• Felicity
    Posts: 77
    "More than anything, what my schola needs is *easy* polyphony. There aren't many of us, and only one of my singers is a strong sight-reader."

    Has anyone had any experience with Missa "Te Deum laudamus" for two voices and organ by Laurentius Perosi (1872-1956)?
  • bkenney27bkenney27
    Posts: 444
    Can I continue this conversation? I have a choir of five or six. Of those, one is an alto, one is an older tenor that I usually leave singing the melody, and the others are soprano.
    This leaves me with a VERY limited amount of Polyphonic rep that I can use. I usually look for two-parts (or pieces, such as Mozart's Ave Verum, that can work well with only the S/A parts) and preferably where the soprano doesn't go above a C or D and where the alto doesn't go much above an A. (Search results returned: ...-5)

    To give you an idea, they handle chanting the verses of Alstott's Respond & Acclaim almost flawlessly. So far O Bone Jesu (Palestrina) has been suggested. I know there is actually a two-part arrangement somewhere. I've looked at the CPDL as well, but have difficulty navigating it sometimes.

    Thanks!
  • Are you restricted to only singing unaccompanied music?
  • irishtenoririshtenor
    Posts: 1,021
    I have a PDF copy of Carlo Rossini's "Canticum Novum" collection of 2-part Latin works. Let me know if you want me to send it to you.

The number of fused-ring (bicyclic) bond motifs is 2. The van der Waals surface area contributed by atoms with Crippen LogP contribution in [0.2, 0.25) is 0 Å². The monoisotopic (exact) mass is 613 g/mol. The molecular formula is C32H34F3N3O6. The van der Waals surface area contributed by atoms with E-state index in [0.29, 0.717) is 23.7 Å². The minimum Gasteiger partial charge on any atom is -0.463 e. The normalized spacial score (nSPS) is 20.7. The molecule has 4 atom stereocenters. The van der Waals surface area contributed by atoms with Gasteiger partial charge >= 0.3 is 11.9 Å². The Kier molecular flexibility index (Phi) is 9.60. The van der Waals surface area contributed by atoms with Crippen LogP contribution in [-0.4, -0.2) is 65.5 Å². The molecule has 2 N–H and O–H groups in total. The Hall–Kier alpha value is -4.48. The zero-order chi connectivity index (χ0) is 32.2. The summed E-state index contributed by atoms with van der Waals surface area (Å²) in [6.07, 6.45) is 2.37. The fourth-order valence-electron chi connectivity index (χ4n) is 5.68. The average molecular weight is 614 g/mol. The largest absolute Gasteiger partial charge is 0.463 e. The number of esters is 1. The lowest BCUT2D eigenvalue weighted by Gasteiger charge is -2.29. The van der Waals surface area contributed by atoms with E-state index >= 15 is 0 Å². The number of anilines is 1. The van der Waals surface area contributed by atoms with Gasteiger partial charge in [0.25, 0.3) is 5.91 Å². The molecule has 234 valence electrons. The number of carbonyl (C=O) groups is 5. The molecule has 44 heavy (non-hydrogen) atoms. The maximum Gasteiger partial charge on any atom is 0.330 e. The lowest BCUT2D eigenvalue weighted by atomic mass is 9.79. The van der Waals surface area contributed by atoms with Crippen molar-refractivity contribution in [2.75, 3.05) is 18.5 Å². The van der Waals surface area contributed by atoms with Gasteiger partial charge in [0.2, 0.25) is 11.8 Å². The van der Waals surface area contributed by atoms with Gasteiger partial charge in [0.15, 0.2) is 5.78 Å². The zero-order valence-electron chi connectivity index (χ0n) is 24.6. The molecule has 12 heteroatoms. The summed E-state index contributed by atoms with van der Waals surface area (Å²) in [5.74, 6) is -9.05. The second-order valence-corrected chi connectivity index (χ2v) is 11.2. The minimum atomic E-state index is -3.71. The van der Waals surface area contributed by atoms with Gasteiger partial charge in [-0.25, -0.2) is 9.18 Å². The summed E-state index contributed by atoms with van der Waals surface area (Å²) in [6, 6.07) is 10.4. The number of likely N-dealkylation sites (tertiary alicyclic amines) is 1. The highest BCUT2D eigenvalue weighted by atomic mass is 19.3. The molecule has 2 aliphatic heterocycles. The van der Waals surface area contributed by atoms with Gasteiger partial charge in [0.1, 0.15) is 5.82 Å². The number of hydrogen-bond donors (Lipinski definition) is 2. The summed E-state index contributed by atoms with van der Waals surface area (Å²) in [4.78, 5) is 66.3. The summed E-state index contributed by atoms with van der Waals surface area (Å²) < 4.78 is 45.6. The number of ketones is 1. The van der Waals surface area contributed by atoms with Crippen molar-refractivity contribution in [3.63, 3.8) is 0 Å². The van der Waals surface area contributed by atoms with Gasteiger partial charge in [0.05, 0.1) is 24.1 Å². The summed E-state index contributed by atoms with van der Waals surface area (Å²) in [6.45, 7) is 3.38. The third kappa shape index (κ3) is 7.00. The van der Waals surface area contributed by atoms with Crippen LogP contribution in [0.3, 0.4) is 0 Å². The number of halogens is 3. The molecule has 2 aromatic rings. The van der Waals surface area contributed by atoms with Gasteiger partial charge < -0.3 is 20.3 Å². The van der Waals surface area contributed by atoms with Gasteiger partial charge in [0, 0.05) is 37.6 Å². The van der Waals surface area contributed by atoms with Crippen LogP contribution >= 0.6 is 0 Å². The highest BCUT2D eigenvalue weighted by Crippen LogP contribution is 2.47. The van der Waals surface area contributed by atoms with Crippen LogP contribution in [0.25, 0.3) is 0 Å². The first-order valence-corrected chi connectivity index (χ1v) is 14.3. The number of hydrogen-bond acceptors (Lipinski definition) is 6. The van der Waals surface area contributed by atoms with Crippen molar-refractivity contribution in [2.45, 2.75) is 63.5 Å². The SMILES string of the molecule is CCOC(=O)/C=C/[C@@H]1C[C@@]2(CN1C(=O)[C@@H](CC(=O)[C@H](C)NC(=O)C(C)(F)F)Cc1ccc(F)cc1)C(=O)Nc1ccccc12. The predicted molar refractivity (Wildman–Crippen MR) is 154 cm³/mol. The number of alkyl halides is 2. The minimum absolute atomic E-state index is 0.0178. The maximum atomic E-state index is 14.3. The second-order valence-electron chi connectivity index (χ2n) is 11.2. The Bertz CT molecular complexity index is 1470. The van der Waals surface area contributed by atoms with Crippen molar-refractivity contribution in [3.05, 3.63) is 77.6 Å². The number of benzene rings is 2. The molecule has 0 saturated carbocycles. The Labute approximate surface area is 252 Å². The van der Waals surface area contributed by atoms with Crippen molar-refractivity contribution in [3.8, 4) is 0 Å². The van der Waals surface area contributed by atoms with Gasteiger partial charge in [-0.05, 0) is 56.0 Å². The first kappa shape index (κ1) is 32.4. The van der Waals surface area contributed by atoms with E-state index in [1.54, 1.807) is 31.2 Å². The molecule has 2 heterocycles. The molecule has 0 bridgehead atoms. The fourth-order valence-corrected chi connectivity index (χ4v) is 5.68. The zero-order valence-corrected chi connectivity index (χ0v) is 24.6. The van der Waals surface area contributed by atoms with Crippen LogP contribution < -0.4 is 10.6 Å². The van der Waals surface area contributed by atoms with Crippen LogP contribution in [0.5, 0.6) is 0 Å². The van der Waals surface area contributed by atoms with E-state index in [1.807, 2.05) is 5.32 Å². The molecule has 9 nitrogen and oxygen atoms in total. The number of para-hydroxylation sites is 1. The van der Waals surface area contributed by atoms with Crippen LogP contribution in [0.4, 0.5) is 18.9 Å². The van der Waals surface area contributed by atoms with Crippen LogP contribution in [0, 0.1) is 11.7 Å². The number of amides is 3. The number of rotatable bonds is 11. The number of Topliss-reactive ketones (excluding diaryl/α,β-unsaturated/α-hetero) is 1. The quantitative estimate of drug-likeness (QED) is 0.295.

It's an organ-vocal score, BTW.
  • bkenney27bkenney27
    Posts: 444
    Nope. In fact accompanied would be better, I think.

    @irishtenor - Sounds great. Thanks!
  • Much of The Catholic Choirbook Anthology 1 may be sung in two parts with the organ playing the remaining parts very effectively....when doing this, have the organist only play the missing voices. Free to download print and share, affordable to buy printed and bound.
  • irishtenoririshtenor
    Posts: 1,021
    Send me a PM with your email address, please, BK27
  • First page of Josquin's Ave Verum Corpus!!! By far the easiest and most lovely simple polyphony I have come across. I was able to do t with four very ametuer singers. I think I have a link to the PDF at:

    www.sacredmusicfortreblevoices.wordpress.com
    Thanked by 1expeditus1
  • bkenney27bkenney27
    Posts: 444
    O_O The Catholic Choirbook Anthology has had me occupied for the last few hours. What an absolutely incredibly resource. I'll be purchasing a hard copy to keep by the organ because much of this will work wonderfully as prelude music, as well.